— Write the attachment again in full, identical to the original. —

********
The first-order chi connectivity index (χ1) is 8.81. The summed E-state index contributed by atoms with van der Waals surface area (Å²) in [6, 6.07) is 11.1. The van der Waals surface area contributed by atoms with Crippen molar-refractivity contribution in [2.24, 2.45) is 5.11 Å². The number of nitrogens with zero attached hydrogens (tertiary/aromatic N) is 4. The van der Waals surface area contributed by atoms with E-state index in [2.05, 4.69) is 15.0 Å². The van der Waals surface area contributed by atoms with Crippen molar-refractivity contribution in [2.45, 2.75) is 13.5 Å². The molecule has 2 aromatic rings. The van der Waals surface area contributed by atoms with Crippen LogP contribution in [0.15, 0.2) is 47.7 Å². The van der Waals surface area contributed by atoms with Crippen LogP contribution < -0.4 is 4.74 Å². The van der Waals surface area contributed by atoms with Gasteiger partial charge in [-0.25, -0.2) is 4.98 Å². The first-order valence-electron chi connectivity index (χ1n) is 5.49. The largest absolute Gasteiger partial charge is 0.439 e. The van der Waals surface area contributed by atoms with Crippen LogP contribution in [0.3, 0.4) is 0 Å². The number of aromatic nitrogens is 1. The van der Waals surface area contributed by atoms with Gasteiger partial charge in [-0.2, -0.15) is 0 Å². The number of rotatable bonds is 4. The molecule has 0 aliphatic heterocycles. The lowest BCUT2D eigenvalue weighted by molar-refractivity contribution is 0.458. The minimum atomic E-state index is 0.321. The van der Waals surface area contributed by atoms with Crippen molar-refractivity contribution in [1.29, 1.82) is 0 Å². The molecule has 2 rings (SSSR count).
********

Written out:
The first-order chi connectivity index (χ1) is 8.81. The summed E-state index contributed by atoms with van der Waals surface area (Å²) in [6, 6.07) is 11.1. The van der Waals surface area contributed by atoms with Crippen molar-refractivity contribution in [2.24, 2.45) is 5.11 Å². The number of nitrogens with zero attached hydrogens (tertiary/aromatic N) is 4. The van der Waals surface area contributed by atoms with E-state index in [2.05, 4.69) is 15.0 Å². The van der Waals surface area contributed by atoms with Crippen molar-refractivity contribution in [2.45, 2.75) is 13.5 Å². The molecule has 2 aromatic rings. The van der Waals surface area contributed by atoms with Crippen LogP contribution in [0.15, 0.2) is 47.7 Å². The van der Waals surface area contributed by atoms with Crippen LogP contribution < -0.4 is 4.74 Å². The van der Waals surface area contributed by atoms with Gasteiger partial charge in [-0.25, -0.2) is 4.98 Å². The first-order valence-electron chi connectivity index (χ1n) is 5.49. The largest absolute Gasteiger partial charge is 0.439 e. The van der Waals surface area contributed by atoms with Crippen LogP contribution in [0.3, 0.4) is 0 Å². The number of aromatic nitrogens is 1. The van der Waals surface area contributed by atoms with Gasteiger partial charge in [-0.2, -0.15) is 0 Å². The number of rotatable bonds is 4. The molecule has 0 aliphatic heterocycles. The lowest BCUT2D eigenvalue weighted by molar-refractivity contribution is 0.458. The minimum atomic E-state index is 0.321. The van der Waals surface area contributed by atoms with Crippen molar-refractivity contribution in [1.29, 1.82) is 0 Å². The molecule has 2 rings (SSSR count).